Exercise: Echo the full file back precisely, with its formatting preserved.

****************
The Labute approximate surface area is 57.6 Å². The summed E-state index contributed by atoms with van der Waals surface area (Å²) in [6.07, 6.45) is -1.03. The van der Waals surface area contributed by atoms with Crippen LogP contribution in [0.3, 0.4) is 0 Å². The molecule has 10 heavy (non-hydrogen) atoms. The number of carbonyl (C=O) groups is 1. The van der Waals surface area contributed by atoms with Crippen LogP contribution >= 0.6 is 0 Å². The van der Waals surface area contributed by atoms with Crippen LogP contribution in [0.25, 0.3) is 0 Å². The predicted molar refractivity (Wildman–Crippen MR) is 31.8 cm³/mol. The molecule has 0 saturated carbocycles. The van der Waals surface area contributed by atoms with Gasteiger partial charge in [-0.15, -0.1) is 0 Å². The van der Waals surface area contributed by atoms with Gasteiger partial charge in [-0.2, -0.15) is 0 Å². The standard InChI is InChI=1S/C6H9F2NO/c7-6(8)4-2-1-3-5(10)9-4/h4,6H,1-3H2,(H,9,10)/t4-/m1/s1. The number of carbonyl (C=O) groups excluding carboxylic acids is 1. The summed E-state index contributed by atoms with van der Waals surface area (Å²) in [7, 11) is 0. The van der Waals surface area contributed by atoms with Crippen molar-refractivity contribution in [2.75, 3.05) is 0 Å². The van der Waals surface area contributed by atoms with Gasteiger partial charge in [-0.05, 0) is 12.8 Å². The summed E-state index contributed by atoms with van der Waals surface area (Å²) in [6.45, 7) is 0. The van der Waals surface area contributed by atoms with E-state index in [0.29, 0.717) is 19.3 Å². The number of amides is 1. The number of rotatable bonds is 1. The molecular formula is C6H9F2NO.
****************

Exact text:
The Labute approximate surface area is 57.6 Å². The summed E-state index contributed by atoms with van der Waals surface area (Å²) in [6.07, 6.45) is -1.03. The van der Waals surface area contributed by atoms with Crippen LogP contribution in [0.3, 0.4) is 0 Å². The molecule has 10 heavy (non-hydrogen) atoms. The number of carbonyl (C=O) groups is 1. The van der Waals surface area contributed by atoms with Crippen LogP contribution >= 0.6 is 0 Å². The van der Waals surface area contributed by atoms with Crippen LogP contribution in [0.25, 0.3) is 0 Å². The predicted molar refractivity (Wildman–Crippen MR) is 31.8 cm³/mol. The molecule has 0 saturated carbocycles. The van der Waals surface area contributed by atoms with Gasteiger partial charge in [-0.15, -0.1) is 0 Å². The van der Waals surface area contributed by atoms with Gasteiger partial charge in [-0.2, -0.15) is 0 Å². The standard InChI is InChI=1S/C6H9F2NO/c7-6(8)4-2-1-3-5(10)9-4/h4,6H,1-3H2,(H,9,10)/t4-/m1/s1. The number of carbonyl (C=O) groups excluding carboxylic acids is 1. The summed E-state index contributed by atoms with van der Waals surface area (Å²) in [7, 11) is 0. The van der Waals surface area contributed by atoms with Crippen molar-refractivity contribution in [2.75, 3.05) is 0 Å². The van der Waals surface area contributed by atoms with Gasteiger partial charge in [-0.05, 0) is 12.8 Å². The summed E-state index contributed by atoms with van der Waals surface area (Å²) in [6.45, 7) is 0. The van der Waals surface area contributed by atoms with E-state index in [0.29, 0.717) is 19.3 Å². The number of amides is 1. The number of rotatable bonds is 1. The molecular formula is C6H9F2NO.